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Govt urged to honour rights of LGBTQ+ people

Friday 28 January 2022 | Written by Sian Solomon | Published in Economy, National

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Govt urged to honour  rights of LGBTQ+ people
The Pacific Sexual and Gender Diversity Network (PSGDN) Chief Executive Officer Isikeli Vulavou. PHOTO: SUPPLIED

Efforts led by the Cook Islands LGBTQ+ advocacy groups to decriminalise homosexuality has received support from a regional group.

The Pacific Sexual and Gender Diversity Network (PSGDN) called on the Cook Islands and governments of the other Pacific nations to honour the human rights of lesbian, gay, bisexual, transgender, queer, and intersex (LGBTQ+) people by ending all forms of violence, hate, and discrimination against them.

In a statement, chief executive officer, Isikeli Vulavou said governments need to “act urgently” to protect the human rights and dignity of the most vulnerable in our communities.  

Vulavou said LGBTQ+ people around the Pacific island region continue to face “widespread human rights violations” including violence, hate crime, cyberbullying, and discrimination.

He went on to say that the impact of the Covid-19 pandemic has also made matters worse for the LGBTQ+ people, generating “complex challenges and risks” and hitting marginalised communities disproportionally hard.

“International human rights law establishes legal obligations on States to ensure that every person, without distinction, can enjoy these rights,” Vulavou said. 

“Failure to uphold the human rights of LGBTQ+ people against abuses such as violence and discriminatory laws and practices constitute serious violations of international human rights law and have a far-reaching impact on society – contributing to increased vulnerability to ill health, economic exclusion, poverty, strain families and communities, and social ills.”

Homosexuality is illegal in the Cook Islands. Moves to repeal the anti-homosexuality law and extend it to women in the new Crimes Bill has been delayed multiple times.

In June 2021, the Cook Islands government disclosed that work was underway to ensure that the draft Crimes Bill, which proposes to remove the ‘indecency’ provision and was stalled since its introduction in 2017, will not contain any provisions that discriminate against any resident of the Cook Islands.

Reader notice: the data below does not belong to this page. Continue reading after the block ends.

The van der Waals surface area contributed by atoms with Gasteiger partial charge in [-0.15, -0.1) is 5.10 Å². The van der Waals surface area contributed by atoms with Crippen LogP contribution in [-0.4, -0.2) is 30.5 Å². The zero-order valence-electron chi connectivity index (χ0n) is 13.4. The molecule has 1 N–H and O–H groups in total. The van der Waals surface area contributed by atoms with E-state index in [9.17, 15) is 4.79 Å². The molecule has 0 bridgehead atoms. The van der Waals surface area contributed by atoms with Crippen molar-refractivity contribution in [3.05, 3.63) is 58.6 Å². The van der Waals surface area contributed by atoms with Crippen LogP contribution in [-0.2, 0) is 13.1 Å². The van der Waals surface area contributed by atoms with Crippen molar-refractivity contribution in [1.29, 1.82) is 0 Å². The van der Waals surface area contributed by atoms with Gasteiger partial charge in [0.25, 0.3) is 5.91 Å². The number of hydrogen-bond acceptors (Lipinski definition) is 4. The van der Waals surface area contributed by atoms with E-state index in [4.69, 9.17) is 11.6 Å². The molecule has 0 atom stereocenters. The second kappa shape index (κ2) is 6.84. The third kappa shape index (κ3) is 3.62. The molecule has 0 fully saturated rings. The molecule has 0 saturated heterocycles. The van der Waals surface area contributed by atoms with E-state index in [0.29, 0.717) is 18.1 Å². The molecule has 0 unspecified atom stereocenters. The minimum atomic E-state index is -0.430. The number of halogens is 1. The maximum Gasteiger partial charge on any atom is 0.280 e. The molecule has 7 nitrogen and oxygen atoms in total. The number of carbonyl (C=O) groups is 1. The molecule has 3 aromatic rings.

The move comes after an online petition and campaign were launched back in 2019 after the Crimes Bill Select Committee recommended that provisions previously removed from the 2017 draft (criminalising homosexuality) be reinstated and extended to women following strong public opinion.

Last year the Office of the Prime Minister said the Bill had been referred to New Zealand’s Parliamentary Counsel Office for final drafting after MP’s had granted another six-month extension to the select committee charged with scrutinising the Bill and undertaking public consultations.

Cook Islands News reached out to Crown Law for information about the final draft of the Crimes Bill which was expected in November last year, and was told the Crimes Bill is “still a work in progress”.

Acting Solicitor-General, Annabel Maxwell-Scott, said: “Covid and other pressing matters have not allowed this huge piece of legislation to be completed.”

“We do have a team working on it, including technical assistance for Professor Kris Gledhill of (the) Auckland University of Technology (AUT).”

Cook Islands News reached out to a number of local rights groups including the Te Tiare Association, the local LGBTQ+ advocacy organisation, for comments but received no response.

Late last year the governments of New Zealand and the Kingdom of the Netherlands announced a partnership with PSGDN to champion equality and promote equal rights for persons of diverse sexual orientation, gender identity and expression, and sex characteristics known as SOGIESC.

Both governments acknowledged the challenges involved in protecting and advancing SOGIESC-related rights in the Pacific.

In a joint statement, both countries said a partnership with PSGDN would help strengthen the capacity and reach of the organisation, empowering Pacific Islanders of diverse SOGIESC to have a voice in decision-making, and help achieve meaningful change for those most affected. 

They said the Covid-19 pandemic has also intensified existing barriers that prevent communities from enjoying their full human rights, including equitable access to healthcare, employment, and personal safety.

Both governments said that any persons facing multiple and intersecting forms of violence, discrimination, criminalisation, and structural exclusion can manifest as poor development outcomes for individuals as well as their countries and territories.

“All people have an equal right to live free from violence, persecution, discrimination, and stigma,” said PSGDN’s Vulavou.